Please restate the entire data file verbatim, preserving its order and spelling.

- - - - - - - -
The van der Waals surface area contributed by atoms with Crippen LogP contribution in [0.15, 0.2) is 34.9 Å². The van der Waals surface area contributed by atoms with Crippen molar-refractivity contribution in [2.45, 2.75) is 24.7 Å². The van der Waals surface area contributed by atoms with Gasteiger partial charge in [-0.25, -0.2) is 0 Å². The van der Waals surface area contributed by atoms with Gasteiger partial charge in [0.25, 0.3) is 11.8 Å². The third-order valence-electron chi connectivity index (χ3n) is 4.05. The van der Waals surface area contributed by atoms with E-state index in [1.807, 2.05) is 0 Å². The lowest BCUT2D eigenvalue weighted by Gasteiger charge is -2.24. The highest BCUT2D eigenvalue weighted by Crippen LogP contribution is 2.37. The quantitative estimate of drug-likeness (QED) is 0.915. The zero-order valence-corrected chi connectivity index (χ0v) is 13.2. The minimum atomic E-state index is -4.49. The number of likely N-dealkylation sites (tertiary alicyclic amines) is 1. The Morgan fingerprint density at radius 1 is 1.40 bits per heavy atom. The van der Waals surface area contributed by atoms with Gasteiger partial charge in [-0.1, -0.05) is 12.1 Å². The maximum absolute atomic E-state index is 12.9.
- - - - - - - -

The van der Waals surface area contributed by atoms with Crippen LogP contribution in [0.15, 0.2) is 34.9 Å². The van der Waals surface area contributed by atoms with Crippen molar-refractivity contribution in [2.45, 2.75) is 24.7 Å². The van der Waals surface area contributed by atoms with Gasteiger partial charge in [-0.25, -0.2) is 0 Å². The van der Waals surface area contributed by atoms with Gasteiger partial charge in [0.25, 0.3) is 11.8 Å². The third-order valence-electron chi connectivity index (χ3n) is 4.05. The van der Waals surface area contributed by atoms with E-state index in [1.807, 2.05) is 0 Å². The lowest BCUT2D eigenvalue weighted by Gasteiger charge is -2.24. The highest BCUT2D eigenvalue weighted by Crippen LogP contribution is 2.37. The quantitative estimate of drug-likeness (QED) is 0.915. The zero-order valence-corrected chi connectivity index (χ0v) is 13.2. The minimum atomic E-state index is -4.49. The number of likely N-dealkylation sites (tertiary alicyclic amines) is 1. The Morgan fingerprint density at radius 1 is 1.40 bits per heavy atom. The van der Waals surface area contributed by atoms with Gasteiger partial charge in [-0.1, -0.05) is 12.1 Å². The maximum absolute atomic E-state index is 12.9.